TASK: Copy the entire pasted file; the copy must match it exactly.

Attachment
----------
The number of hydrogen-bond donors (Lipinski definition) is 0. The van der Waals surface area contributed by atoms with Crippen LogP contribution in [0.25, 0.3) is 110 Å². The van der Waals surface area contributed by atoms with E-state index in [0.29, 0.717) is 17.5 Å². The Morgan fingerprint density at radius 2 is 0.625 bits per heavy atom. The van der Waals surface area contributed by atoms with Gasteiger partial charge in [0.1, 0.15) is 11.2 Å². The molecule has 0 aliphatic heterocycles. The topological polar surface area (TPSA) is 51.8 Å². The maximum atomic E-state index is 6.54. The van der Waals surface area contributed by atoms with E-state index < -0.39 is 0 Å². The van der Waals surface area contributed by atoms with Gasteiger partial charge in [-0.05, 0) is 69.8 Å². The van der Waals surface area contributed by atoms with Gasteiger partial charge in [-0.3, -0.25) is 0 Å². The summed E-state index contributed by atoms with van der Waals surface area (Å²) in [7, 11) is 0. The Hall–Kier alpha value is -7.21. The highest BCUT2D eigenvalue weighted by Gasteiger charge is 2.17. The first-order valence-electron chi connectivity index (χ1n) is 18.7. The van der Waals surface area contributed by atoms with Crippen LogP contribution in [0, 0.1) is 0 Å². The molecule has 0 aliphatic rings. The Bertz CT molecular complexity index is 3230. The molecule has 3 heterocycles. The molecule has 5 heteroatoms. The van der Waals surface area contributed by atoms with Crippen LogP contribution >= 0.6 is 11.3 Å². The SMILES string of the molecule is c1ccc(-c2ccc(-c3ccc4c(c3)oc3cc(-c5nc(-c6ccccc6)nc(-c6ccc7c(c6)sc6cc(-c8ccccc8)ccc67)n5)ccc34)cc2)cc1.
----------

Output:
The number of hydrogen-bond donors (Lipinski definition) is 0. The van der Waals surface area contributed by atoms with Crippen LogP contribution in [0.25, 0.3) is 110 Å². The van der Waals surface area contributed by atoms with E-state index in [0.29, 0.717) is 17.5 Å². The Morgan fingerprint density at radius 2 is 0.625 bits per heavy atom. The van der Waals surface area contributed by atoms with Gasteiger partial charge in [0.1, 0.15) is 11.2 Å². The molecule has 0 aliphatic heterocycles. The topological polar surface area (TPSA) is 51.8 Å². The maximum atomic E-state index is 6.54. The van der Waals surface area contributed by atoms with E-state index < -0.39 is 0 Å². The van der Waals surface area contributed by atoms with Gasteiger partial charge in [-0.05, 0) is 69.8 Å². The van der Waals surface area contributed by atoms with Gasteiger partial charge in [-0.3, -0.25) is 0 Å². The summed E-state index contributed by atoms with van der Waals surface area (Å²) in [7, 11) is 0. The Hall–Kier alpha value is -7.21. The highest BCUT2D eigenvalue weighted by Gasteiger charge is 2.17. The first-order valence-electron chi connectivity index (χ1n) is 18.7. The van der Waals surface area contributed by atoms with Crippen LogP contribution in [0, 0.1) is 0 Å². The molecule has 0 aliphatic rings. The Bertz CT molecular complexity index is 3230. The molecule has 3 heterocycles. The molecule has 5 heteroatoms. The van der Waals surface area contributed by atoms with Crippen LogP contribution >= 0.6 is 11.3 Å². The SMILES string of the molecule is c1ccc(-c2ccc(-c3ccc4c(c3)oc3cc(-c5nc(-c6ccccc6)nc(-c6ccc7c(c6)sc6cc(-c8ccccc8)ccc67)n5)ccc34)cc2)cc1.